A forgotten hero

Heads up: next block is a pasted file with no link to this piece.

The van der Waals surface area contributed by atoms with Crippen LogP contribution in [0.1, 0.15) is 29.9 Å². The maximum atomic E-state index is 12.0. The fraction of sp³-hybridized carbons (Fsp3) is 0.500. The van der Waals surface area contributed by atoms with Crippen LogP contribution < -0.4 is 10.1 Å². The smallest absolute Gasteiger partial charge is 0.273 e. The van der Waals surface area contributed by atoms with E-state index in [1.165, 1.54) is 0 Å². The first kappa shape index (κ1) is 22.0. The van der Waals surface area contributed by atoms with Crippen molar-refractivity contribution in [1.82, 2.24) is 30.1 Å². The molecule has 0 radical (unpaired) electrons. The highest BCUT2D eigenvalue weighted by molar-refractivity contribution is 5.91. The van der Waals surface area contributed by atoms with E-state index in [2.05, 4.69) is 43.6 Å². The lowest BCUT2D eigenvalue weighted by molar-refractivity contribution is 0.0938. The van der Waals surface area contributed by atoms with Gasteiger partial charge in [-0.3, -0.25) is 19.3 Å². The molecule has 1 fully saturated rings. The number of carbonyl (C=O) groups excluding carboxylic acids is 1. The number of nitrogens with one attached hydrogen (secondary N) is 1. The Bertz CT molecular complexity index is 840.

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TheProjectGutenbergEBookofAForgottenHero,byEmilySarahHolt ThiseBookisfortheuseofanyoneanywhereatnocostandwith almostnorestrictionswhatsoever Youmaycopyit,giveitawayor re-useitunderthetermsoftheProjectGutenbergLicenseincluded withthiseBookoronlineatwww.gutenberg.org Title:AForgottenHero NotforHim Author:EmilySarahHolt Illustrator:H Petherick ReleaseDate:October20,2007[EBook#23119] Language:English ***STARTOFTHISPROJECTGUTENBERGEBOOKAFORGOTTENHERO*** ProducedbyNickHodsonofLondon,England EmilySarahHolt "AForgottenHero" ChapterOne CastlesintheAir “Opale,paleface,sosweetandmeek,Oriana!” Tennyson “Isthelinenallputaway,Clarice?” “Ay,Dame.” “Andtherosemarynotforgotten?” “Ihavelaiditinthelinen,Dame.” “Andthyday’staskofspinningisdone?” “Alldone,Dame.” “Good Then fetch thy sewing and come hither, and I will tell thee somewhattouchingtheladywhomthouarttoserve.” “I humbly thank your Honour.” And dropping a low courtesy, the girl left theroom,andreturnedinaminutewithherwork “Thoumayestsitdown,Clarice.” Clarice,withanothercourtesyandamurmurofthanks,tookherseatin the recess of the window, where her mother was already sitting For thesetwoweremotheranddaughter;amiddle-aged,comfortable-looking mother, with a mixture of firmness and good-nature in her face; and a daughterofsomesixteenyears,ratherpaleandslender,butactiveand intelligent in her appearance Clarice’s dark hair was smoothly brushed andturnedupinacurlallroundherhead,beingcutsufficientlyshortfor that purpose Her dress was long and loose, made in what we call the Princessstyle,withalongtrain,whichshetuckedunderonearmwhen she walked The upper sleeve was of a narrow bell shape, but under it came down tight ones to the wrist, fastened by a row of large round buttons quite up to the elbow A large apron—which Clarice called a barm-cloth—protected the dress from stain A fillet of ribbon was bound roundherhead,butshehadnoornamentsofanykind Hermotherwore asimilarcostume,exceptingthatinhercasethefilletroundtheheadwas exchanged for a wimple, which was a close hood, covering head and neck,andleavingnopartexposedbuttheface Itwasaverycomfortable articleincoldweather,butaneminentlyunbecomingone ThesetwoladieswerethewifeanddaughterofSirGilbertLeTheyn,a knightofSurrey,whoheldhismanoroftheEarlofCornwall;andthedate ofthedaywhentheythussatinthewindowwasthe26thofMarch1290 It will strike modern readers as odd if I say that Clarice and her mother knew very little of each other She was her father’s heir, being an only child; and it was, therefore, considered the more necessary that she shouldnotliveathome Itwasusualatthattimetosendallyounggirlsof goodfamily,nottoschool—therewerenoschoolsinthosedays—butto be brought up under some lady of rank, where they might receive a suitable education, and, on reaching the proper age, have a husband providedforthem,theonebeingjustasmuchamatterofcourseasthe other Theconsentoftheparentswasaskedtothematrimonialselection of the mistress, but public opinion required some very strong reason to justifytheminwithholdingit Theonlyexceptiontothisarrangementwas whengirlsweredestinedforthecloister,andinthatcasetheyreceived their education in a convent But there was one person who had absolutely no voice in the matter, and that was the unfortunate girl in question Theveryideaofconsultingheronanypointofit,wouldhave struckamediaevalmotherwithastonishmentanddismay Why ladies should have been considered competent in all instances to educate anybody’s daughters but their own is a mystery of the Middle Ages DameLaTheynhadunderhercarethreegirls,whowerereceiving their education at her hands, and she never thought of questioning her own competency to impart it; yet, also without a question, she sent Clariceawayfromher,firsttoaneighbouringknight’swife,andnowtoa Princess,toreceivetheeducationwhichshemightjustaswellhavehad at home It was the command of Fashion; and who does not know that Fashion, whether in the thirteenth century or the nineteenth, must be obeyed? Clarice was on the brink of high promotion By means of a ladder of several steps—a Dame requesting a Baroness, and the Baroness entreating a Countess—the royal lady had been reached at last, whose husband was the suzerain of Sir Gilbert It made little difference to this lady whether her bower-women were two or ten, provided that the attendance given her was as much as she required; and she readily granted the petition that Clarice La Theyn might be numbered among thoseyoungladies TheEarlofCornwallwastherichestmaninEngland, notexceptingtheKing Itmaybeaddedthat,atthisperiod,Earlwasthe highest title known short of the Prince of Wales The first Duke had not yetbeencreated,whileMarquisisarankofmuchlaterdate DameLaTheyn,thoughshehadsomegoodpoints,hadalsoonegrand failing She was an inveterate gossip And it made no difference to her who was her listener, provided a listener could be had A spicy dish of scandalwasherhighestdelight Shehadnottheleastwishnorintention ofdoingharmtothepersonwhomshethusdiscussed Shehadnoteven the slightest notion that she did any But her bower-maidens knew perfectlywellthat,ifoneofthemwantedtoputthedameinhighgoodhumour before extracting a favour, the best way to so was to inform her that Mrs Sheppey had had words with her goodman, or that Dame Rouse considered Joan Stick i’ th’ Lane (Note 1), no better than she shouldbe AninnocentrequestfromClarice,thatshemightknowsomethingabout herfuturemistress,hadbeentoDameLaTheynadelightfulopportunity foragooddishofgossip ReticencewasnotintheDame’snature;andin the thirteenth century—and much later than that—facts which in the nineteenth would be left in concealment, or, at most, only delicately hinted at, were spoken out in the plainest English, even to young girls ThefancythattheCountessofCornwallmightnotlikeherwholelife,so farasitwasknown,laidbaretohernewbower-womanwasonewhich never troubled the mind of Dame La Theyn Privacy, to any person of rankmoreespecially,wasanunknownthingintheMiddleAges “Thou must know, Clarice,” began the Dame, “that of old time, before thou wert born, I was bower-maiden unto my most dear-worthy Lady of Lincoln—thatisbrother’swifetomygraciousLadyofGloucester,mother untomyLadyofCornwall,thatshallbethymistress TheLadyofLincoln, thatwasmine,isadameofmosthighdegree,forherfatherwasmyLord of Saluces, (Note 2), in Italy—very nigh a king—and she herself was wont to be called ‘Queen of Lincoln,’ being of so high degree Ah, she gavememanyagoodgown,forIwastwelveyearsinherservice Anda good woman she is, but rarely proud—as it is but like such a princess shouldbe Imindonesuper-tunicshegaveme,buthalfworn,”—thiswas said impressively, for a garment only halfworn was considered a fit gift fromonepeeresstoanother—“ofbluedamask,allsetwithsilverbuttons, andbroideredwithladies’headsalongtheborder Igaveitforawedding giftuntoDameRousewhenshewaswed,andshehathitnow,Iwarrant thee Well! her lord’s sister, our Lady Maud, was wed to my Lord of Gloucester;butstay!—thereisataletotelltheethereabout.” And Dame La Theyn bit off her thread with a complacent face Nothing suitedherbetterthanataletotell,unlessitwereonetohear “Well-a-day,therebequeerthingsinthisworld!” TheDamepaused,asiftogivetimeforClaricetonotethatveryoriginal sentiment “Our Lady Maud was wed to her lord, the good Earl of Gloucester, with but little liking of her side, and yet less on his Nathless, she made no plaint,butsubmittedherself,asagoodmaidshoulddo—formarkthou, Clarice,’tisthegreatestshamethatcancometoamaidentosetherwill against those of her father and mother in wedlock A good maid—as I trustthouart—shouldhavenowillinsuchmattersbutthatofthosewhom Godhathsetoverher Andalllove-matchesendill,Clarice;takemyword forit!Artnotingme?” Clarice meekly responded that the moral lesson had reached her She didnotaddwhethershemeanttoprofitbyit Probablyshehadherown ideas on the question, and it is quite possible that they did not entirely correspondwiththosewhichhermotherwasinstilling “Nowlookonme,Clarice,”pursuedDameLaTheyn,earnestly “WhenI was a young maid I had foolish fancies like other maidens Had I been left to order mine own life, I warrant thee I should have wed with one MasterPride,thatwaspagetomygoodknightmyfather;andwhenIwist that my said father had other thoughts for my disposal, I slept of a wet pillowformanyanight—ay,thatdidI ButnowthatIbecometoyearsof discretion, I ensure thee that I am right thankful my said father was wiserthanI ForthisMasterPridewasslainatEvesham,whenIwasof the age of five-and-twenty years, and left behind him not so much as a mark of silver that should have come to me, his widow It was a good twenty-fold better that I should have wedded with thy father, Sir Gilbert, that hath this good house, and forty acres of land, and spendeth thirty marksbytheyearandmore Dostthounotseethesame?” No Clariceheard,butshedidnotsee “Well-a-day!Nowknow,thatwhenmygoodLordofGloucester,thatwed with our Lady Maud, was a young lad, being then in wardship unto Sir Hubert,sometimeEarlofKent(whomGodpardon!)hestrakeupalovematch with the Lady Margaret, that was my said Lord of Kent his daughter And in very deed a good match it should have been, had it beenwelllikedofthemthatwereabovethem;buttheLordKingthatthen was—thefatheruntoKingEdwardthatnowis—rarelymislikedthesame, andgatthemdivorcedinallhate Itwasnotmeet,asthoumayestwell guess,thatsuchmattersshouldbesettledapartfromhisroyalpleasure Andforthwith,erefurthermischiefcouldensue,hecausedmysaidLord of Gloucester to wed with our Lady Maud But look thou, so obstinate was he, and so set of having his own way, that he scarce ever said so much as ‘Good morrow’ to the Lady Maud until he knew that the said Lady Margaret was commanded to God Never thou be obstinate, Clarice ’Tisillenoughforayoungman,butyetworseforamaid.” “Howlongtimewasthat,Dame,an’itlikeyou?” “Far too long,” answered Dame La Theyn, somewhat severely “Three yearsandmore.” Three years and more! Clarice’s thoughts went off on a long journey Threeyearsofdisappointedhopeandpassionateregret,threeyearsof weary waiting for death, on the part of the Lady Margaret! Naturally enoughhersympathieswerewiththegirl Andthreeyears,toClarice,at sixteen,seemedasmalllifetime “Now, this lady whom thou shalt serve, Clarice,” pursued her mother— and Clarice’s mind came back to the subject in hand—“she is first-born daughteruntothesaidSirRicharddeClare,LordofGloucester,andour Lady Maud, of whom I spake Her name is Margaret, after the damsel thatdied—apoorcompliment,asmethinks,tothesaidLadyMaud;and hadIbeenshe,themaidshouldhavebeencalledaughtelseitlikedmy baron,butnotthat.” Ah,buthadIbeenhe,thoughtClarice,itshouldhavebeenjustthat! “And I have heard,” said the Dame, biting off her thread, “that there shouldofoldtimebesomemisliking—whatIknownot—betwixttheLady Margaretandherbaron;butwhetheritweresomeoldenloveofhispart or of hers, or what so, I cast no doubt that she hath long ere this overlived the same, and is now a good and loving lady unto him, as is meet.” Clarice felt disposed to cast very much doubt on this suggestion She held the old-fashioned idea that a true heart could love but once, and could not forget Her vivid imagination instantly erected an exquisite castleintheair,whereinthechiefpartwasplayedbytheLadyMargaret’s youthfullover—ahighlyimaginaryindividual,ofthemostperfectmanners and unparalleled beauty, whom the unfortunate maiden could never forget, though she was forced by her cruel parents to marry the Earl of Cornwall He, of course, was a monster of ugliness in person, and of everything disagreeable in character, as a man in such circumstances wasboundtobe PoorClarice!shehadnotseenmuchoftheworld Hermentalpictureof the lady whom she was to serve depicted her as sweet and sorrowful, withalowplaintivevoiceanddark,starry,patheticeyes,towardswhom theonlyfeelingspossiblewouldbelovingreverenceandsympathy “Andnow,Clarice,Ihaveanotherthingtosay.” “Atyourpleasure,Dame.” “IthinkitbutmeettotelltheeathingIhaveheardfromthyfather—that the Lord Edmund, Earl of Cornwall, thy lady’s baron, is one that hath somequeerideasinhishead Iknownotwellwhatkindtheyare;butfolk saythatheisastrangemanandhathstrangetalk Sodothoumindwhat thoudost Alwaybereverenttohim,asismeet;butsufferhimnottotalk totheebutinpresenceofthylady.” Clarice felt rather frightened—all the more so from the extreme vaguenessofthewarning “Andnowlapupthysewing,child,forIseethyfathercomingin,andwe willgodowntohall.” A few weeks later three horses stood ready saddled at the door of Sir Gilbert’s house One was laden with luggage; the second was mounted byamanservant;andthethird,providedwithsaddleandpillion,wasfor Clariceandherfather SirGilbert,fullyarmed,mountedhissteed,Clarice washelpedupbehindhim,andwithafinalfarewelltoDameLaTheyn, whostoodinthedoorway,theyrodeforthontheirwaytoOakhamCastle Three days’ journey brought them to their destination, and they were witnessesofacuriousceremonyjustastheyreachedtheCastlegate All overthegatehorseshoeswerenailed Atrainofvisitorswerearrivingat theCastle,andthetrumpetersoundedhishornforentrance “Whogoesthere?”demandedthewarder “Therightnobleandpuissant Prince Edmund, Earl of Lancaster, Leicester, and Derby; and his most noblelady,Blanche,QueenDowagerofNavarre,Countessofthesame, cousinsuntomygraciousLordofCornwall.” “Is this my said noble Lord’s first visit unto the lordship of Oakham?” askedthewarder,withoutopeningthegate “Itis.” “ThenourgraciousLord,asLordofthesaidmanor,demandsofhimone of the shoes of the horse whereon he rides as tribute due from every peeroftherealmonhisfirstcomingtothislordship.” “Ihope,”saidtheEarlinthesamelowtone,“thattherearequietcorners inHeavenwherewearymenandwomenmayliedownandrestawhile at our Lord’s feet I feel unfit to take a place all at once in the angelic choir Not unready to praise—I mean not that—only too weary, just at first,tocareforanythingbutrest.” ThereweretearsburningunderthePrior’seyelids;buthewassilentstill ThatwasnothisideaofHeaven;butthenhewaslesswearyofearth He feltalmostvexedthattheonlypassageofScripturewhichwouldcometo him was one utterly unsuited to the occasion—“They rest not day nor night.”Usuallyfluentandfervent,hewastongue-tiedjustthen “Did Christ our Lord need the rest of His three days and nights in the grave?”suggestedtheEarl,thoughtfully “Hemusthavebeenveryweary aftertheagonyofHiscross IthinkHemusthavebeenverytiredofHis life altogether For was it not one passion from Bethlehem to Calvary? And He could hardly have been one of those strong men who never seemtofeeltired TwicewearetoldthatHewasweary—whenHesaton the well, and when He slept in the boat Father, I ought to ask your pardonforspeakingwhenIshouldlisten,andseemingtoteachwhereI oughttobetaught.” “Nay,myLord,saynotso,Iprayyou.”ThePriorfoundhisvoiceatlast “I havelearnedtorecognisemyMaster’svoice,whetherIhearitfromthe rostrumoftheoratororfromthelowlyhoveloftheserf Anditisnotthe firsttimethatIhavehearditinyours.” The Earl looked up with an expression of surprise, and then shook his headagainwithasmile “Nay,goodFather,flattermenotsofar.” He might have added more, but the sound of an iron bar beaten on a woodenboardannouncedthehourofsupper TheEarlconversedalmost cheerfullywiththePriorandhisheadofficersduringsupper;andAdemar remarkedtotheCellarerthathehadnotforalongwhileseenhismaster solikehisoldself The first of October rose clear and bright At Berkhamsted, the ladies werespendingthemorninginexaminingthecontentsofapedlar’swell- stockedpack,andbuyingsilk,lawn,furs,andtrimmingsforthewedding AtAshridge,theEarlwaswalkingupanddownthePriorygarden,looking over the dilapidations which time had wrought in his monastery, and notingonhistablessundryitemsinrespectofwhichhemeanttorepair theravages AtRomsey,MotherMargaret,inherblackpatchedhabitand up-turned sleeves, was washing out the convent refectory, and thereby, she fervently hoped, washing her sins out of existence—without a thought of the chivalrous love which would have set her high above all such menial labour, and would never have permitted even the winds of heavento“visithercheektooroughly.”Diditneveroccurtoherthatshe mighthaveallowedtheRedeemerofmento“makehersalvation”forher, andyethaveallowedherselftomakeherhusband’slifesomethingbetter tohimthanawearyburden? Theday’sworkwasover,andtherecreationtimehadcome ThePriorof Ashridge tapped at the door of the guest-chamber, and was desired to enter HefoundtheEarlturningovertheleavesofhisPsalter “Lookhere,Father,”saidthelatter,pointingoutthefifteenthverseofthe ninetiethPsalm “We are glad for the days wherein Thou didst humiliate us; the years whereinwehaveseenevil.” “What does that mean?” said the Earl “Is it that we thank God for the afflictions He has given us? It surely does not mean—I hope not—that ourcomfortistolastjustaslongasourafflictionshavelasted,andnota daylonger.” “Ah,myLord,Godisnogrudginggiver,”answeredthePrior “Theverse beforeit,methinks,willreplytoyourLordship—‘weexultandaregladall ourdays.’Allourearthlylifehavewebeenafflicted;allourheavenlyone shallwebemadeglad.” “Glad!Ihardlyknowwhatthewordmeans,”wasthepatheticreply “Youwillknowitthen,”saidthePrior “Youwill—butshallI?Ihavebeensuchanunprofitableservant!” “Nay, good my Lord, but are you going to win Heaven by your own works?”eagerlydemandedtheBonusHomo “‘Beginninginthespirit,are ye consummated in the flesh?’ Surely you have not so learned Christ HathHenotsaid,‘LifeeternalgiveItothem;andtheyshallnotperishfor ever,andnoneshallsnatchthemoutofMyhand’?” “True,”saidtheEarl,bowinghishead ButthiswasVaudoisteaching AndthoughEarlEdmund,firstofallmen inEngland,haddrunkintheVaudoisdoctrines,yeteveninhimtheyhad to struggle with a mass of previous teaching which required to be unlearned—withallthatrubbishofman’sinventionwhichRomehasbuilt upontheOneFoundation Itwashard,attimes,tokeeptheoldghosts from coming back, and troubling by their shadowy presence the soul whomChristhadbroughtintoHislight Therewassilenceforatime TheEarl’sheadwasbentforwarduponhis claspedhandsonthetable,andthePrior,whothoughtthathemightbe praying,forboretodisturbhim Atlengthhesaid,“MyLord,thesupperhouriscome.” TheEarlgavenoanswer,andthePriorthoughthehaddroppedasleep He waited till the board was struck with the iron bar as the signal for supper Then he rose and addressed the Earl again The silence distressed him now He laid his hand upon his patron’s shoulder, but therewasnoresponse Gently,withasuddenandterriblefear,helifted the bowed head and looked into his face And then he knew that the wearyheartwasgladatlast—thatlifeeternalinHisbeatificpresencehad Godgiventohim Fromfarandnearthephysiciansweresummonedthat night, but only to tell the Prior what he already knew They stood round thebedonwhichthecorpsehadbeenreverentlylaid,andtalkedofhis mysteriousdiseaseinhardwordsofsonorousLatin Itwouldhavebeen better had they called it in simple English what it was—a broken heart Why such a fate was allotted to one of the best of all our princes, He knowswhocametobindupthebroken-hearted,andwhosaidbythelips ofHisprophet,“Reproachhathbrokenmineheart.” AdemarwassentbacktoBerkhamstedwiththewoefulnews Therewas bitter mourning there It was not, perhaps, in many of the household, unmixedwithselfishconsiderations,fortoalargeproportionofthemthe deathoftheirmastermeanthomelessnessforthepresent,andtonearly allsadapprehensionsforthefuture Yettherewasagreatdealthatwas not selfish, for the gentle, loving, humane, self-abnegating spirit of the dead had made him very dear to all his dependants, and more hearts weptforhimthanhewouldeverhavebelievedpossible Buttherewasonepersoninespecialtowhomitwasfeltthenewsought to be sent The Prior despatched no meaner member of the Order, but wenthimselftotellthedarktidingsatRomsey He pleaded hard for a private interview with the Countess, but the reigningAbbessofRomseywasagreatsticklerforrule,andshedecided that it was against precedent, and therefore propriety, that one of her nunsshouldbethussingledoutfromtherest Theannouncementmust bemadeintheusualway,tothewholeconvent,atvespers So, in the well-known tones of the Prior of Ashridge,—some time the Earl’sconfessor,andhisfrequentvisitor,—withthecustomaryrequestto prayforthereposeofthedead,totheearsofMotherMargaret,asshe knelt in her stall with the rest, came the sound of the familiar name of Edmund,EarlofCornwall Verytenderandpatheticwasthetoneinwhichtheintimationwasgiven The heart of the Prior himself was so wrung that he could not imagine such a feeling as indifference in that of the woman who had been the dearest thing earth held for that dead man But if he looked down the longrowofblack,silentfiguresforanysignorsound,helookedinvain There was not even a trembling of Mother Margaret’s black veil as her voiceroseuntroubledintheresponsewithalltherest— “OJesudulcis!OJesupie! OJesu,FiliMaria! Donaeisrequiem.” In the recreation-time which followed, the Prior sought out Mother Margaret Hefoundherwithoutdifficulty,seatedonaformatthesideof the room, talking to a sister nun, and he caught a few words of the conversationasheapproached “Iassurethee,SisterRegina,itisquiteamistake MotherWymarcatold medistinctlythattheholyMothergaveSisterMaudanunpatchedhabit, anditisallnonsenseinhertosaytherewasapatchontheelbow.” ThePriorbithislips,butherestrainedhimself,andsatdown,reverently salutedbybothnunsashedidso Wasshetryingtohideherfeelings? thoughthe “SisterMargaret,Ibroughtyoutidings,”hesaid,ascalmlyaswasinhim The nun turned upon him a pair of cold, steel-blue eyes, as calm and irresponsiveasifhehadbroughthernotidingswhatever “Iheardthem,Father,ifitpleaseyou Hasheleftanywill?” The priest-nature in the Prior compelled him officially to avoid any reprehensionofthisperfectmonasticcalm;butthehumannature,which inhiscaselaybeneathit,wassurprisedandrepelled “Hehasleftawill,whereinyouarefullyprovidedfor.” “Oh, that is nice!” said Mother Margaret, in tones of unquestionable gratulation “AndhowmuchamItohave?OfcourseIcareaboutitonly forthesakeoftheAbbey.” The Prior had his private ideas on that point; for, as he well knew, the vowofpovertywassomewhatofaformalityintheMiddleAges,sincethe nun who brought to her convent a title and a fortune was usually not treatedinthesamemannerasapennilesscommoner “Thecustomarydowertoawidow,Sister.” “Do you mean to say I am only to have my third? Well, I call that shameful!Andsofondofmeashealwaysprofessedtobe!Ithoughthe wouldhaveleftmeeverything.” The Prior experienced a curious sensation in his right arm, which, had MotherMargaretnotbeenawoman,orhadhebeenlessofaChristian and a Church dignitary, might have resulted in the measuring of her length on the floor of the recreation-room But she was totally unconsciousofanysuchfeelingonhispart Herheart—orthatwithinher whichdiddutyforone—hadbeentouchedatlast “Well,Idocallitdisgraceful!”sherepeated “And is that all?” asked the Prior involuntarily, and not by any means in consonance with his duty as a holy priest addressing a veiled nun But priestsandnunshavenobusinesswithheartsofanysort,andheought tohaveknownthisaswellasshedid “All?”shesaid,witharatherpuzzledlookinthefrostyblueeyes “Iwould ithadbeenalargersum,Father;fortheconvent’ssake,ofcourse.” “And am I to hear no word of regret, Sister, for the man to whom you werealltheworld?” This was, of course, a most shocking speech, considering the speaker and the person whom he addressed; but it came warm from that inconvenient heart which had no business to be beneath the Prior’s cassock Mother Margaret was scandalised, and she showed it in her face,whichawokehercompaniontothefactthathewasnotspeakingin character Thataprofessednunshouldbeexpectedtofeelpersonaland unspiritual interest in an extern! and, as if that were not enough, in a man!MotherMargaret’ssenseofdecorumwasquiteoutraged “How could such thoughts trouble the blessed peace of a holy sister?” she wished to know “Pardon me, Father; I shall pray for his soul, of course WhatcouldIdomore?” And the Prior recognised at last that to the one treasure of that dead man’sheart,thenewshebroughtwaslessthanithadbeentohim Hebithislipsseverely Itwasallhecoulddotokeepfromtellingherthat the pure, meek, self-abnegating soul which had passed from earth demandedfarfewerprayersthanthecold,hard,selfishspiritwhichdwelt withinherownblackhabit “ItisIwhorequirepardon,Sister,”hesaid,inaconstrainedvoice “May ourLordinHismercyforgiveusall!” HemadenofurtherattempttoconversewithMotherMargaret But,ashe passedherafewminuteslater,heheardthatsheandSisterReginahad gonebacktotheprevioussubject,whichtheywerediscussingwithsome interestintheirtones “Owoman,woman!”groanedthePrior,inhisheart;“thepatchonSister Maud’selbowismoretotheethanallthelovethouhastlost Ah,mydear Lord!itisnotyouthatImourn Youarefarbetterhence.” From which speech it will be seen that the Bonus Homo was very far frombeingaperfectmonk TheactionsofMotherMargaretadmirablymatchedherwords Shegave herself heart and soul to the important business of securing her miserablethirdofherdeadlord’slandsandgoods Nottilltheyweresafe inherpossessiondidsheallowherselfanyrest Didthedayevercomewhenherfeelingschanged?Duringthetenyears which she outlived the man who had loved her with every fibre of his warm, great heart, did her heart ever turn regretfully, when Abbesses were harsh or life was miserable, to the thought of that tender, faithful love which, so far as in it lay, would have sheltered her life from every breath of discomfort? Did she ever in all those ten years whisper to herself— “Oh,ifhewouldbutcomeagain, IthinkI’dvexhimsonomore!” Didsheevermurmursuchwordsas— “Iwasnotworthyofyou,Douglas, Nothalfworthythelikeofyou!” wordswhich,honestlysobbedforthinverytruth,wouldhavebeenfar nearer real penitence than all the “acts of contrition” which passed her lipsdaybyday Godknoweth Menwillneverknow Butallhistoryandexperiencetendto assure us that women such as Margaret de Clare usually die as they have lived, and that of all barriers to penitence and conversion there is nonesohardtooverthrowasindulgedmaliceanddeliberatehardening oftheheartagainsttheloveofGodandman Therewasnot,asPiersandClaricehadfearedtheremighthavebeen, any misfortune to them in the way of preventing their marriage King Edward had great respect for justice and honour, and finding that his cousinhad,thoughwithoutlegalformalities,grantedClarice’smarriageto Piers, he confirmed the grant, and Father Bevis married them quietly in thechapelofBerkhamstedCastle,withoutanyfestivityorrejoicings,for the embalmed body of the master to whom they owed so much lay in stateinthebanquet-hall Itwasamournfulceremony,where— “Thecheersthathaderstmadethewelkinring WeredrownedinthetearsthatwereshedfortheKing.” ClariceandPiersmadenoattempttoobtainanyfurtherpromotion They retired to a little estate in Derbyshire, which shortly afterwards fell to Piers, and there they spent their lives, in serving their generation accordingtothewillofGod,oftenbrightenedbyvisitsfromAdemarand Heliet, who had taken up their abode not far from them in the neighbouring county of Rutland And as time went on, around Clarice grewupbravesonsandfairdaughters,toallofwhomshemadeavery lovingmother;but,perhaps,noonewaseverquitesodeartoherheart asthestarwhichhadgleamedonherlifethebrighterforthesurrounding darkness, the little white rosebud which had been gathered for the gardenofGod “Inotherspringsherlifemightbe Inbanneredbloomunfurled; Butnever,nevermatchherwee WhiteRoseofalltheworld.” It was not until the spring which followed his death was blooming into green leaves and early flowers that the coffin of Edmund, Earl of Cornwall, was borne to the magnificent Abbey of Hales in Gloucestershire, founded by his father There they laid him down by father and mother—the grand, generous, spendthrift Prince who had so nearly borne the proud title of Caesar Augustus, and the fair, soft, characterlessPrincesswhohadbeencrownedwithhimasQueenofthe Romans ForthePrincewhowaslaidbesidethemthatEasterafternoon, theworldhadpreparedwhatitconsidersasplendiddestiny Throneand diadem,gloryandwealth,loveandhappiness,weretohavebeenhis,so far as it lay in the world’s power to give them; but on most of all these GodhadlaidHishand,andforbiddenthemtocomenearthesoulwhich He had marked for His own For him there was to be an incorruptible crown,butnocorruptible;theloveoftheLordthatboughthim,butnotthe love of the woman on whom he set his heart Now—whatever he may have thought on earth—now, standing on the sea of glass, and having theharpofGod,heknowswhichwasthebetterportion Heworenocrown;hefoundednodynasty;hepassedaway,likeaname writteninwater,followedonlybythepersonalloveofafewheartswhich weresoondustlikehim,andbytheundyingcursesandcalumniesofthe Church which he had done his best to purify against her will But shall we,lookingbackacrossthesixcenturieswhichliebetweenusandhim who brought Protestantism into England—shall we write on his gravestoneintheruinedAbbeyofHales,“Thismanlivedinvain?” TheEnd |Chapter1||Chapter2||Chapter3||Chapter4||Chapter5||Chapter6||Chapter7|| Chapter8||Chapter9||Chapter10||Chapter11||Chapter12| EndoftheProjectGutenbergEBookofAForgottenHero,byEmilySarahHolt ***ENDOFTHISPROJECTGUTENBERGEBOOKAFORGOTTENHERO*** *****Thisfileshouldbenamed23119-h.htmor23119-h.zip***** Thisandallassociatedfilesofvariousformatswillbefoundin: http://www.gutenberg.org/2/3/1/1/23119/ ProducedbyNickHodsonofLondon,England Updatededitionswillreplacethepreviousone 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